The Muppet Christmas Carol (1992)


Christmas may be all but over, but as 2015 is readying to roll itself in, I’d like to try and keep the festive spirit alive for just a small while longer, after all it’s still December, frost is on the ground and decorations should still be hanging. What better way to keep the seasonal splendour ticking than with one of my favourite Christmas movies. A warm, felt treat to entertain all ages.

Using Charles Dickens’ original novella as its basis, this Muppets wonder takes the story of miserly Ebenezer Scrooge (Michael Caine) as he is visited by three ghosts, all with a job to try and show Scrooge what a cold and uncharitable man he is. Now with the splendid aid of puppet favourites Gonzo and Rizzo the Rat as narrators and Kermit the Frog as Bob Cratchit along with a host of other felt stars the 1843 story of greed, misery and Christmas gets a fun new spin.

I love this film so much. So so much. It’s not just a favourite festive feature of mine, but a loved film in general. Of course it suits around this time of year and especially so as a Xmas Eve watch. The story itself is a poetic and tragic tale incorporating interesting and dark traits of human behaviour and Scrooge still stands as one of the best literary characters to this day. Utilising this classic tale and adding the spice of Muppet madness can only equal success….right? Damn right! The way of blending in Dickens prose thanks to Gonzo and Rizzo alongside the visuals is a neat way of getting children to breathe in a story that may otherwise have evaded them.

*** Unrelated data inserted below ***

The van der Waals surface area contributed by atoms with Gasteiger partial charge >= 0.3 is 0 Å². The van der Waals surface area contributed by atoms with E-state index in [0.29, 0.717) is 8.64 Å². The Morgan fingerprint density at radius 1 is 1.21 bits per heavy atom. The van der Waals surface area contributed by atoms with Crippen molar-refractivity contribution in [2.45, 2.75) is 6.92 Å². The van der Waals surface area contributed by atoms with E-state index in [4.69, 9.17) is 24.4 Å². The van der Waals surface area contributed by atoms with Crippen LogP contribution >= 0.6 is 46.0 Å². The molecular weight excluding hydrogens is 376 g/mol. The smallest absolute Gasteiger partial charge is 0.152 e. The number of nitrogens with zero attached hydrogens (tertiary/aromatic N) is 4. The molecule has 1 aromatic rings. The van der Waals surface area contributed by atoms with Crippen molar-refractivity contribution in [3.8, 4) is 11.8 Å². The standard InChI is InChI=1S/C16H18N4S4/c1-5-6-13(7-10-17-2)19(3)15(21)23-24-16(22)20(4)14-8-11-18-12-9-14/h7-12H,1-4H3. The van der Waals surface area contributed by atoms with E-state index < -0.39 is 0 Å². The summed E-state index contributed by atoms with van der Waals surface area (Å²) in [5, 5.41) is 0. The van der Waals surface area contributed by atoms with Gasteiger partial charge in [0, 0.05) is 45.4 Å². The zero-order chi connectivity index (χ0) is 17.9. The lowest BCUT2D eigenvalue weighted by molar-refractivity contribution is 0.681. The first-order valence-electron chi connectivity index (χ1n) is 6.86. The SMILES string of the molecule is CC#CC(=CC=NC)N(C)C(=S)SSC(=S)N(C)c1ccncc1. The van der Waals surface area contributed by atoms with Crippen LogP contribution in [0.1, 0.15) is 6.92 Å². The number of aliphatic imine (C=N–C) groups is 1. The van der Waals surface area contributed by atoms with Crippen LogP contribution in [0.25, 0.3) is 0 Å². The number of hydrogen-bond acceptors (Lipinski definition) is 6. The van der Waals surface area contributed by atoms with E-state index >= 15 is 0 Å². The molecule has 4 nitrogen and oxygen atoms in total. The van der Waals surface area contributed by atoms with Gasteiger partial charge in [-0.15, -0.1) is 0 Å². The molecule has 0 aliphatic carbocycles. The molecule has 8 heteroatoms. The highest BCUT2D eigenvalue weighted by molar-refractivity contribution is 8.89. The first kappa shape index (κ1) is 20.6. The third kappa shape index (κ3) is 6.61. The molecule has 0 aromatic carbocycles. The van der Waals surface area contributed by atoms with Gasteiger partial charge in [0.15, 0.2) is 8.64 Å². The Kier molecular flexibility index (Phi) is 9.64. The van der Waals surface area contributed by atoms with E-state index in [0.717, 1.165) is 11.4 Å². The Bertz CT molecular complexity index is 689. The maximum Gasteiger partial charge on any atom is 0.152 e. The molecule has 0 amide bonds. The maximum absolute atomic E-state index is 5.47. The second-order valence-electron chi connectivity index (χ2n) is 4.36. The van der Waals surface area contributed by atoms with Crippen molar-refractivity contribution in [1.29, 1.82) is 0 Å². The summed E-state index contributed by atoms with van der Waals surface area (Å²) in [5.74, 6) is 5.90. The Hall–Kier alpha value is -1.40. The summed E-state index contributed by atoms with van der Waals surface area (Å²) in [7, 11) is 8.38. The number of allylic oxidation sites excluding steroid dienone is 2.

One of the big qualities this film has and why I adore this film, is in the fuzzy feeling the songs hold. This is a Xmas movie that does music and lyrics correctly and though a song may have been cut in original edits, others like ‘Scrooge’, ‘It Feels Like Christmas’ and ‘Thankful Heart’ all live to serve the telling of the story in brilliant ways. The first shining a muppety light on the black heart of Ebenezer, the middle being the most warm of the bunch and catchy too and the last giving Michael Caine time to sing and wrap up the message of this story. In fact every song in this film is near perfect if not striking the full 100% perfection mark.

The comedy throughout is so nicely done that it never wholly disturbs the closeness of Dickens’ narrative but it doesn’t detract from the Muppet humour you wish for. Slapstick, wordplay and general silliness all come together to amuse children and entertain the big kid in every grown up, or at least if you’re not as miserly as the tight fisted hand at the grindstone. The spirits are designed well, the ethereal Christmas Past girl being ghostly, innocent and kind, the Christmas Present being knee smackingly jolly and festive and the Christmas Yet to Come is chillingly quiet and haunting for a kids film. Comedy and the tale of goodwill work together and I can never see this film fading as one of my favourites.

Michael Caine is fantastic as Scrooge, refining the begrudging scowling early act of the man in enough measure to appease young viewers to this story, the transformation he goes on is just enough, the flicker in his eyes as he sees himself as a boy leads you in to realise there’s an ounce of warmth in his being and by the end he’s nearly broken, scared into the bleak future he’s made for himself. The Muppets are as zany and a unit as ever, Kermit taking a kind of back seat as the wonderful Great Gonzo tells us the story with help from nutty Rizzo.

This may be a highly opinionated review as I treasure it so much from growing up and attempting to watch it every year but surely most if not all have to agree that it’s a great way to open the pages of a literary gem to younger audiences. Fun, gentle and magically festive. No bah humbug here.



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